He was seconded by another hon. Unionist Member (Mr. Craig), and I suppose those who expected the great attack which was to be developed listened anxiously to him. What did he devote himself to? Not to the crime, outrage, murder, lawlessness, and disturbance in Ireland. He said hardly a word on that subject at all. He devoted himself, and I think he showed his sense as a practical man in discussing, not the moonlighting, not the law-breaking, but the very practical and common-sense question as to the present condition of the cattle trade in Ireland. I do not agree with the opinion of the hon. Gentleman as to the present position and future prospects of the cattle trade of Ireland, but at any rate it was a legitimate and reasonable subject for any Irish Member to discuss. Where was the great attack against the Government, where was the attempt to prove the lawless state of Ireland? It was non-existent. The Member for one of the Divisions Londonderry (Mr. Hugh Barrie) told us that the condition of the country in regard to agriculture has actually improved, and beyond a few jeers and sneers about public meetings and against some Irish Members, he really said nothing at all. In all these speeches there was an absolute absence of anything like a particle of proof in sustainment of these horrible charges that have been dinned into the ears of the British people to the discredit and dishonour of Ireland. What does it all prove? It all proves that the state of Ireland to-day, from the point of view of disturbance and crime, is immensely favourable when compared with this country. There is no crime and outrage, practically speaking, in Ireland. There is more crime and more outrage in almost any single district of Great Britain in one week than there is in the whole of Ireland for a year. If that were not the case, and if it were true that the country was convulsed by these outrages and this disorder, surely some interest 557 would be taken in the discussion to-day. The fact that the House of Commons sat until after seven o'clock this morning cannot be taken as a sufficient reason for the entire absence of the whole of the Unionist party. That party and their Leaders on the Front Bench are often said to be the champions of law and order in Ireland. Sometimes they speak of the great oppression of the minority, of the horrible lives and of the terror of the poor people—persecuted, boycotted, and injured, and almost done to death. We hear this frequently. But when a day is given—and you cannot in the present condition of Parliament easily get a day for anything—and when an opportunity is afforded, from four in the afternoon until 11 o'clock at night, for everything to be said that can be said against Ireland, where is the whole of the Unionist party, where is the Leader of the Opposition? There is not a single man on the Front Bench, not a single Leader of the Unionist party present. Are we not entitled to ask reasonable and fairminded Englishmen to believe that, if these statements as to the condition of Ireland were true, these benches would be thronged, and the Leader of the Opposition would be present? They are not here. What does that prove? It proves that they recognise the utter hollow-ness and mockery of this talk about the horrible condition of Ireland. It proves that all this attack has been indulged in simply as a part of the political machinery intended to injure the present Administration, and also the Irish people in the national demands they make. I am glad this Debate has occurred, because it clears the air. It shows that here in Parliament, the proper place, no attempt even has been made, nor could be made, to substantiate the stories which are circulated with regard to disorder in Ireland—stories which would be comical and laughable almost, save that they are cruel, and that they carry a mistaken idea of the true state of Ireland to the minds of the people who are not acquainted with the actual facts of the case.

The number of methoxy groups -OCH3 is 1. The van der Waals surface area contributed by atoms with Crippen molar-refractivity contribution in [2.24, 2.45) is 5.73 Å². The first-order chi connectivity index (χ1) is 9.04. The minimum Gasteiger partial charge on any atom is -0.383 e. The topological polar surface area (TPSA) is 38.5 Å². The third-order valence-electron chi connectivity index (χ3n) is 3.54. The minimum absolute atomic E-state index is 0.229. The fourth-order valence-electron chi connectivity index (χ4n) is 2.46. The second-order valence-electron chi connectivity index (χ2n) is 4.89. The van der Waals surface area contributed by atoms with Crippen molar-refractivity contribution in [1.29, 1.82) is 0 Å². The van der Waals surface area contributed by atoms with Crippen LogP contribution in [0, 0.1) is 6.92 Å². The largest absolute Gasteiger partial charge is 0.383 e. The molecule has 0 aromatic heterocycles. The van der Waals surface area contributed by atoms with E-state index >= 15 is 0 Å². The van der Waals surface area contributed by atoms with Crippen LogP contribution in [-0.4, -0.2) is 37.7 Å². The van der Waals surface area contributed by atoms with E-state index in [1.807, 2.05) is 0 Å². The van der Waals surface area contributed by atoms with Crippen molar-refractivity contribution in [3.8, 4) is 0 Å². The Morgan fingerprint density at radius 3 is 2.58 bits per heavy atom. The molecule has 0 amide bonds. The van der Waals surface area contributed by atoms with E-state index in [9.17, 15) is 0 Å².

There are two points which I ask the Chief Secretary to very seriously consider. One is, whether the time has not arrived when in certain districts in Ireland the large expert forces of police might not, with absolute safety, be removed? I represent a county in Ireland which, I am afraid, has been given a bad name in this country. I think there are more questions asked about law and order and disorder in county Clare than in any other 558 county in Ireland. The hon. Member for Armagh (Mr. Lonsdale), whenever he is stuck for a subject, always thinks of Clare, and puts a question down about it. The result is that the name of Clare, by repeated questions and statements, has been given a notoriety in this country which makes people believe that, even if all the rest of Ireland is peaceful, the county of Clare is still in a state of indescribable uproar and disorder. I do not deny, far from it, that in the course of agitation in times past, when passions were aroused and feeling ran high, when people were fighting for possession of their homes and defending themselves against the landlords, who were levelling their houses and throwing men, their wives, and children on to the roadside, the people of Clare did take the law into their own hands; and I do not blame them for having done so, because I solemnly believe myself that the remedial land legislation, which has done so much good in Ireland, never would have been passed if the people had not taken the law into their own hands. That time has gone by. I would call the attention of hon. and right hon. Gentlemen to the fact that county court judges have received white gloves when they have gone to quarter sessions because there were no cases of crime to be brought before them. That fact in itself is very good evidence as to the generally peaceful condition of the country. In the county of Clare, time after time at quarter sessions recently, the county court judge has been presented with white gloves. That county at present is in a state of peace which cannot be equalled or paralleled in this country. Take the last assizes at Clare. The judge said that the county was not, of course, in an ideally peaceful and perfect condition, but there were few cases of crime to go before the jury, and they were only such as would be looked for in the case of a big community, or a large centre of population, where there was usually a certain amount of crime. He added that there was nothing in the cases before him to show that there was any conspiracy to cause disorder, and that the condition of the county had greatly improved. I think, in view of that statement and these facts, it is hardly fair to burden the ratepayers with the charge of many thousands a year for extra police. I believe the Chief Secretary is anxious to do what is proper in the matter, but I am afraid he is badly advised. I fear there are certain people who object to the removal of these extra police. I directly 559 appeal to the Chief Secretary to consider this matter, particularly in regard to the county of Clare, as well as to the whole of Ireland. If the right hon. Gentleman will inquire into the subject, I am sure the result will be that the ratepayers in Ireland will be relieved of the excessive burden which is placed upon them.